(By the night’s end, a watching alien might have reasonably assumed that the Democrats plan to declare war on Switzerland; those Swiss bank accounts were quite the useful rhetorical target.)
Ledbetter’s 23-cents line rocketed across the Twitterverse. And she rocked the house.
Unbelievably, so did my usually mild-mannered, second-term Massachusetts Governor Deval Patrick, of all people, who preached in thundering cadences, the best speech several of us Bay Staters had ever heard him give (cf: said Dan Kennedy, Boston-area media watcher). He took apart Romney’s Massachusetts governing record—saying more about it than Romney has—with this paragraph:
In Massachusetts, we know Mitt Romney. By the time he left office, Massachusetts was 47th in the nation in job creation--during better economic times--and household income in our state was declining. He cut education deeper than anywhere else in America. Roads and bridges were crumbling. Business taxes were up, and business confidence was down. Our clean energy potential was stalled. And we had a structural budget deficit. Mitt Romney talks a lot about all the things he’s fixed. I can tell you that Massachusetts wasn’t one of them. He’s a fine fellow and a great salesman, but as governor he was more interested in having the job than doing it.
The Twitters endlessly quoted him saying, “It’s time for Democrats to stiffen our backbone and stand up for what we believe.” But it was the preacher’s thunder that most startled me.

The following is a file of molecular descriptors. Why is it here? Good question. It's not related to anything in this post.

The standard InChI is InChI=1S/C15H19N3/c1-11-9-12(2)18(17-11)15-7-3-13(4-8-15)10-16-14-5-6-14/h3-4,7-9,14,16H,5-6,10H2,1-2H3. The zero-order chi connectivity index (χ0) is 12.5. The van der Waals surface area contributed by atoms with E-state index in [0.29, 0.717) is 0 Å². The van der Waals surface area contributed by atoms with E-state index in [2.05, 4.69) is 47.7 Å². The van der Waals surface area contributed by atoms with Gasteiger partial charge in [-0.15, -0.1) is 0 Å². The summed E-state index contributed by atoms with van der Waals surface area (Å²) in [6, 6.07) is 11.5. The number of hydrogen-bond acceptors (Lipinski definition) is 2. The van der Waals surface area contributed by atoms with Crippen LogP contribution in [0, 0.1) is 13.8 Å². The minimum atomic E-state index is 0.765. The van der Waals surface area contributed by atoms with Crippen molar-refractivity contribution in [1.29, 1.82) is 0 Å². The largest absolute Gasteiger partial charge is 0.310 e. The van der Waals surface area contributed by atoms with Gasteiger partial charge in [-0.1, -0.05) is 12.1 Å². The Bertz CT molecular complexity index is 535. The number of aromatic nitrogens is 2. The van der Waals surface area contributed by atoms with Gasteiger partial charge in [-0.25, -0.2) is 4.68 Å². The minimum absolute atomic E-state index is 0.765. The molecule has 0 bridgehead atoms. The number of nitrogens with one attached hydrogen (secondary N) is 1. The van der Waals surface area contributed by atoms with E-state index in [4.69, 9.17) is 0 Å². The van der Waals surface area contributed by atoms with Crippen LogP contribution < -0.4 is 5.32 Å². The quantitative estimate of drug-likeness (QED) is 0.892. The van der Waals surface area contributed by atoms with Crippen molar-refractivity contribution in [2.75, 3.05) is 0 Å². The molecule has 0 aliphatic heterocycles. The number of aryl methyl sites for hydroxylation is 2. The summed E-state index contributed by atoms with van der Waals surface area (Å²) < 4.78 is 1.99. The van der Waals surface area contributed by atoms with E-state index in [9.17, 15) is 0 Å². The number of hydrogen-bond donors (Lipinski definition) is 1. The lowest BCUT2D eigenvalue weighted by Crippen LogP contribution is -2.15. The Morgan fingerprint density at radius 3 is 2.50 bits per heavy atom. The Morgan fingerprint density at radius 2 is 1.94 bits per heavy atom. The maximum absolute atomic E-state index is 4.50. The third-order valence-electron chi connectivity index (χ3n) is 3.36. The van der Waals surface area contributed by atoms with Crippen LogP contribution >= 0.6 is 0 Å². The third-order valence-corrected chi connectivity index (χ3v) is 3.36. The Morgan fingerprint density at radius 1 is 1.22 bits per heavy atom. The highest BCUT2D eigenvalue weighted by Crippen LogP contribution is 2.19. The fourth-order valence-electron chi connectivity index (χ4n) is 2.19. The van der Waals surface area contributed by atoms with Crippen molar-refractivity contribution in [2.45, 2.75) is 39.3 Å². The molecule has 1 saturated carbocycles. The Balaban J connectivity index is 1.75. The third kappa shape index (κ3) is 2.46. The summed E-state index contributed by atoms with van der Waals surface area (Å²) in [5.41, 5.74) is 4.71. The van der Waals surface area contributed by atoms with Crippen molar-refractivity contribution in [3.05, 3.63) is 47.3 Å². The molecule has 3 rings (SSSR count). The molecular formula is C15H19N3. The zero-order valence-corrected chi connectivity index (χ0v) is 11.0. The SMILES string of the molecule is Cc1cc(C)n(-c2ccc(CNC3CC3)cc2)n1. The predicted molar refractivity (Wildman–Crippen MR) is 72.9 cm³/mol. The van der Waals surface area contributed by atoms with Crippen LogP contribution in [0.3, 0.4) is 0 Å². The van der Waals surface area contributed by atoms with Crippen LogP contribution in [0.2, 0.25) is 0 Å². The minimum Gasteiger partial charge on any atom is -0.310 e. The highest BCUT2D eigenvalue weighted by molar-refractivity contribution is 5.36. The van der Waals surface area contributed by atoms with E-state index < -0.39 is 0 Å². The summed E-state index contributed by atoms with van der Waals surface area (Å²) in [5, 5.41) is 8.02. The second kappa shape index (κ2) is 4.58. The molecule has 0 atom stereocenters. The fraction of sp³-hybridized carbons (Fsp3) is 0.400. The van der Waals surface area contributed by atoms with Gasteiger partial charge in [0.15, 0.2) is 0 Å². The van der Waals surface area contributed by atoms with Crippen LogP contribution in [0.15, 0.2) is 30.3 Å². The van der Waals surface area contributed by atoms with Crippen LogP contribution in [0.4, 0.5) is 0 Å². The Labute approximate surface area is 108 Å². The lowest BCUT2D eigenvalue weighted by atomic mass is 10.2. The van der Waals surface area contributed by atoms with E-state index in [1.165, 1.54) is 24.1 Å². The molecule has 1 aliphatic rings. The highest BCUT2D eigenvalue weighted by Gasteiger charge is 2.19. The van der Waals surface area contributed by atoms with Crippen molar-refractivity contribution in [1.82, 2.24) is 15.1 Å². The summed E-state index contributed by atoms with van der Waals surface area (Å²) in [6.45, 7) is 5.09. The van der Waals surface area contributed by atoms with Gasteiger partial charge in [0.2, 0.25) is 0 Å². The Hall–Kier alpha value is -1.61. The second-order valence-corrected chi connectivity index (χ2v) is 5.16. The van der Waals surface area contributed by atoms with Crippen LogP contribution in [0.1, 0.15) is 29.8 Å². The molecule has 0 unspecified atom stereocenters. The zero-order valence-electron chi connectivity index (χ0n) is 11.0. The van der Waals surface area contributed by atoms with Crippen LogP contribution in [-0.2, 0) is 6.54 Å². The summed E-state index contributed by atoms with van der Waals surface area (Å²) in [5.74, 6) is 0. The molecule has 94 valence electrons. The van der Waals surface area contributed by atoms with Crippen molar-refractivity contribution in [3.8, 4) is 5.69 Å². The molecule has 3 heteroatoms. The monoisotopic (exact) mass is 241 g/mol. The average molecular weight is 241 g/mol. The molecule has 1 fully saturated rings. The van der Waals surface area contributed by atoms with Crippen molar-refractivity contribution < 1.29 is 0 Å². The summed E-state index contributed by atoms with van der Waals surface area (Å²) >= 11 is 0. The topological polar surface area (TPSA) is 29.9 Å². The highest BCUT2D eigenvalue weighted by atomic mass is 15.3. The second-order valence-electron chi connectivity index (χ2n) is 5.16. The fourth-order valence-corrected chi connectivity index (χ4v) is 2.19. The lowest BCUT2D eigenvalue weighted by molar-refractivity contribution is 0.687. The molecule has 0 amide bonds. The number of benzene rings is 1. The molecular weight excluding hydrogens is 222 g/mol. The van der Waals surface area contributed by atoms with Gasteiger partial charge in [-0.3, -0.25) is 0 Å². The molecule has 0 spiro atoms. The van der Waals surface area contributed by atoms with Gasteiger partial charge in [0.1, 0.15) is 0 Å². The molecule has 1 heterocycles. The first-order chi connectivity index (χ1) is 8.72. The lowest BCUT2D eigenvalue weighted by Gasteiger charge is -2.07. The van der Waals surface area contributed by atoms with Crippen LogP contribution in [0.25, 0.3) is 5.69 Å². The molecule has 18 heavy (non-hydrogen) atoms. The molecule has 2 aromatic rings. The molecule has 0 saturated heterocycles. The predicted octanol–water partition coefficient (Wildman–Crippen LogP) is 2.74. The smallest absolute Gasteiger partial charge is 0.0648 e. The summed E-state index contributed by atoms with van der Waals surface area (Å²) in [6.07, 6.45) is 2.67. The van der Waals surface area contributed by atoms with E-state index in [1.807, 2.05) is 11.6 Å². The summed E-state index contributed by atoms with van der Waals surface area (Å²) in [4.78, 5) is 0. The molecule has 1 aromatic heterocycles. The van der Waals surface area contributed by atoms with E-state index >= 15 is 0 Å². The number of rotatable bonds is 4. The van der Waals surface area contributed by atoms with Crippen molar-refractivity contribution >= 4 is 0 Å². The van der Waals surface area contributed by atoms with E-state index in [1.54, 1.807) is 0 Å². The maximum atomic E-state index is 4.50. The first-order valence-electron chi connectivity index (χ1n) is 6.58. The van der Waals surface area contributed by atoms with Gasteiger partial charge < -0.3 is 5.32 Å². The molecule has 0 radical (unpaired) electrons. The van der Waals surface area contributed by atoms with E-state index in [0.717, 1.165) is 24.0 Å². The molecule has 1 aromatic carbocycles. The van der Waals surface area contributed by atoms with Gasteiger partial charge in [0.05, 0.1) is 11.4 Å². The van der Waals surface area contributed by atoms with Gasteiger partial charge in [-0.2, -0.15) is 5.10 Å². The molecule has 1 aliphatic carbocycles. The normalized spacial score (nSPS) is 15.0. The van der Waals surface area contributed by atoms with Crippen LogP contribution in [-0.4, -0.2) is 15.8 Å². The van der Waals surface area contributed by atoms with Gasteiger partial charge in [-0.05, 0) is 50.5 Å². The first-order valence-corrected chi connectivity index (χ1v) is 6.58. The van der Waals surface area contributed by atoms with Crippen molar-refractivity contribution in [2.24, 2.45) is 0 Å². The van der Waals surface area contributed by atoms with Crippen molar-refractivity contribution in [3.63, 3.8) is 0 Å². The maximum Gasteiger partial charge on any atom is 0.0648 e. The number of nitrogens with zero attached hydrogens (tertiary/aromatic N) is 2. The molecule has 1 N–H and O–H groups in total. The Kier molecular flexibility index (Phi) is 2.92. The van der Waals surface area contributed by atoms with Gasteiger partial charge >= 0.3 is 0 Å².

You’ve already read Abby Rapoport’s thoughtful and accurate report on Julian Castro’s and Michelle Obama’s speeches. Suffice it to say that both of them kept up the thunder, although in quieter tones. She didn’t have to say she loved women; she said instead that the Democrats invested in women. (See Erickson tweet, above.) Half the political commentators I follow nominated her for 2016, about which Salon’s king of snark Alex Pareene wrote:
Michelle Obama gave a really, really good speech last night, and whenever anyone gives a really good speech at a political convention all the reporters and pundits in America all immediately have the same thought: THIS PERSON SHOULD DEFINITELY RUN FOR PRESIDENT.
My guess is that she wants to run something, rather than run for something. The ladies in my Twitter feed complained about her declaration that she was “mom-in-chief” and her failure to mention anything about her own high-powered professional life. But every political spouse surely learned, from how HIllary Clinton was pilloried back in the day for sneering at momhood, what her job was. Michelle Obama made it less yucky than most do, turning her tiny scalpel exquisitely into Ann Romney's and Mitt Romney's stories without even mentioning them by name, eviscerating their display of values, including the applause line “Success isn't about how much money you make, it's about the difference you make in people's lives.” She laid out the values of hard-working poor people and working people and middle-class people who work hard so their children can get ahead, and made it clear that she and her husband know about that because they lived it. It was an awe-inspiring performance. Do yourself a favor, if you missed it, and watch it. They were ready to kiss her stilettos out there.
It was a fiery night.